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The ability to evaluate the truth of a percept – metacognition – is a core capacity for adaptive decision making. This ability depends in part on our subjective confidence for a given decision, a feeling typically thought to arise from the feed-forward integration of sensory inputs and their reliability. However, confidence is frequently dissociated from decision accuracy, indicating that an additional domain-general mechanism may support metacognition. In this talk, I will present results from a series of quantitative neuroimaging, psychophysiological, and pharmacological experiments, which collectively indicate that perceptual confidence depends in part upon a neuromodulatory, arousal-based mechanism independent of perceptual performance.  These results highlight a new view of metacognition as a form of interoceptive inference, in which perceptual awareness depends upon a predictive process integrating both sensory and visceral states.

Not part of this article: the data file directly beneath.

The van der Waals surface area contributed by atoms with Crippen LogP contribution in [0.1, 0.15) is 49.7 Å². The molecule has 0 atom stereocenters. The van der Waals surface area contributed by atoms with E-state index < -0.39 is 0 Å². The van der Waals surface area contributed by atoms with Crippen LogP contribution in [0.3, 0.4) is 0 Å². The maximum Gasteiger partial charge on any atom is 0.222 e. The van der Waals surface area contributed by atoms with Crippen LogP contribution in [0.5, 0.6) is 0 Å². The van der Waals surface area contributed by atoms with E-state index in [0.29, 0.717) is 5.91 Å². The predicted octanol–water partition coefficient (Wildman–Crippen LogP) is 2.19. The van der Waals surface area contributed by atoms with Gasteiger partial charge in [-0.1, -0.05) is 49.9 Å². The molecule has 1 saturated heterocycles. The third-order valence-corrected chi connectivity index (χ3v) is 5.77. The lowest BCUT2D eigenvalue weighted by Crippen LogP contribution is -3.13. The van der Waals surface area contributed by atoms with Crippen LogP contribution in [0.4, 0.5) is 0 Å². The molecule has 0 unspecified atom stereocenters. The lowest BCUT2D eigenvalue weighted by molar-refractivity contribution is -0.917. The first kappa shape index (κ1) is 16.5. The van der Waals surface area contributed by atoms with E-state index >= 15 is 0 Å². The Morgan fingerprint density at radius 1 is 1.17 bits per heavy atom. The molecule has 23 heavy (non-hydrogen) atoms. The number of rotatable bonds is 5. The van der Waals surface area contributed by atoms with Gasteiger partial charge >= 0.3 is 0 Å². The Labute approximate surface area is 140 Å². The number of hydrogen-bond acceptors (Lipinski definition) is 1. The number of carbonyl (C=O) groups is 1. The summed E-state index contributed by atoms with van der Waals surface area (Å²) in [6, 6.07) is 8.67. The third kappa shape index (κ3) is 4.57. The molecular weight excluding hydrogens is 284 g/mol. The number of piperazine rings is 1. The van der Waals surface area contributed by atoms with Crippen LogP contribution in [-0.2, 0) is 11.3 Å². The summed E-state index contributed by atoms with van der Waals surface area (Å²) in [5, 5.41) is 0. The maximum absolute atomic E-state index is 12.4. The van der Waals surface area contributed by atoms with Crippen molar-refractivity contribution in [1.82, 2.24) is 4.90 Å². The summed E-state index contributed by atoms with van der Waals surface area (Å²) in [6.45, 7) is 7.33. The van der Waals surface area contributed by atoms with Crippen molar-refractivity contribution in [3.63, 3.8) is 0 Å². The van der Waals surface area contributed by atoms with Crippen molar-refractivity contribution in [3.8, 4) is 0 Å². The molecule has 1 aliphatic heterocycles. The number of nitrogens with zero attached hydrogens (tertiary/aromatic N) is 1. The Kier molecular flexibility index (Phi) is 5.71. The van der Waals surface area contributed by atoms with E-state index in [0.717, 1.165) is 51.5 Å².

Host: Matthew Apps